Under the circumstances of Saffie v. Schmeling (filed 3/7/14) E055716, the answer is no. In 2006, seller’s broker posted in the multiple listing service (MLS) the listing of a commercial parcel that stated the property was within an earthquake study zone, but a fault hazard zone investigation by a licensed geologist had determined the parcel buildable. With the help of his own broker, buyer negotiated an agreeable purchase contract. During escrow, seller’s broker provided a copy of the 1982 Fault Hazard Investigation report, bearing the 1982 approval of Riverside County, wherein the property was located; he advised buyer’s broker to “check out” the report. Neither buyer nor his broker read the report nor investigated the issue; buyer’s broker led buyer to believe the property was “ready to build,” and buyer so relied in completing the transaction. After closure of the deal, buyer learned that the state of the art concerning investigation of fault hazards had changed since the 1994 Northridge earthquake, and the County of Riverside no longer accepted investigation reports that predated that earthquake. Buyer’s intended use of the property was rendered impractical by the costs it would now take to make the property buildable for his purposes.
Buyer sued seller, seller’s broker and his own broker. At bench trial, the court found buyer’s broker liable in the sum of $232,147 for breach of fiduciary duty and negligence. Seller and seller’s broker were found not liable. Buyer appealed the finding of non-liability as to seller’s broker. The Court of Appeal, Fourth Appellate District, Division Two, affirmed the judgment.
Without disputing the truthfulness of seller’s statements, buyer contended the statements gave the false impression that the Fault Hazard Investigation report remained valid as a basis for developing the property in 2006. The appellate court began its analysis by commenting that, while a real estate broker owes his own client fiduciary duties, the only duties owed to third parties are statutory, specifically those found in Civil Code Section 1088. There, it is stated that one is responsible for the truth of all representations made in an MLS so far as one has knowledge or should have knowledge; a broker may be found negligent to anyone injured by the falseness or inaccuracy of such statements.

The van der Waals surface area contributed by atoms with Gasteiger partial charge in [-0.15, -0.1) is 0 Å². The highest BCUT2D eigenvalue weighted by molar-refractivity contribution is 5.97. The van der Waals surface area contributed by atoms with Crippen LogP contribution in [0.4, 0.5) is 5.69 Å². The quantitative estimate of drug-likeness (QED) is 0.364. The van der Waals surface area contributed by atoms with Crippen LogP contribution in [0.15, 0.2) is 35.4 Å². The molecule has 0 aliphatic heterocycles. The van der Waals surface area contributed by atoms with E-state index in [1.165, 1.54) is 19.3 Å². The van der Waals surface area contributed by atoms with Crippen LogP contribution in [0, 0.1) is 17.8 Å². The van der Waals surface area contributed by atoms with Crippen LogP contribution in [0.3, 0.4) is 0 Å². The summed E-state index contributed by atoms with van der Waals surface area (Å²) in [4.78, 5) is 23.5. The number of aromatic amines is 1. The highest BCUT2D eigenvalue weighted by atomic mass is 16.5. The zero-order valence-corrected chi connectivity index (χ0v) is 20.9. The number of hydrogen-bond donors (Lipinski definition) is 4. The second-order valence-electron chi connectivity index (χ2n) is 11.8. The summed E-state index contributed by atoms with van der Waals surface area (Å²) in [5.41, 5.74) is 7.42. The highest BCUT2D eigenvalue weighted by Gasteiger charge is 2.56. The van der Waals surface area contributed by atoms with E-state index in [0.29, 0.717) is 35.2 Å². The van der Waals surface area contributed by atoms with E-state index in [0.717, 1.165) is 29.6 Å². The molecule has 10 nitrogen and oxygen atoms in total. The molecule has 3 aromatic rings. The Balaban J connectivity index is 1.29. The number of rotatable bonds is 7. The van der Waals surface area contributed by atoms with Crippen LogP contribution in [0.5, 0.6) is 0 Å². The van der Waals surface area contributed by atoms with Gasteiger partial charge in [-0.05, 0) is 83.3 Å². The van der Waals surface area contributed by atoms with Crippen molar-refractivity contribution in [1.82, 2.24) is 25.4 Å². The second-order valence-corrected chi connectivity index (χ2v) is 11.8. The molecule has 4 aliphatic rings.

Here, not only was there nothing false or inaccurate in the MLS listing, selling broker disclosed during escrow a copy of the very report summarized in the MLS, inviting buyer’s agent to share it with his client and check it out further. Buyer nonetheless contended liability arises from the falseness and inaccuracy of the MLS statement as not taking into account the passage of time that could render the report unreliable and invalid. But seller’s broker never said the property was presently buildable. He merely noted the report’s finding was the property was buildable, and then timely produced the report which bore its 1982 date.
The appellate court was careful to note a material omission of information may render an otherwise true statement false or inaccurate. However, here, any misleading effect was corrected by the production of the report for purposes of the buyer and/or his broker to read and evaluate. Between the brokers, it was the buyer’s broker who had a higher fiduciary duty to investigate further; and he acknowledged he failed to even read the report, yet he represented to his client the property was ready to build upon. Buyer was awarded judgment in this regard.
This case should serve as a reminder to parties engaged in brokered transactions that all of the details of representations made by non-fiduciaries especially should be scrutinized. This includes timely reading everything that is disclosed.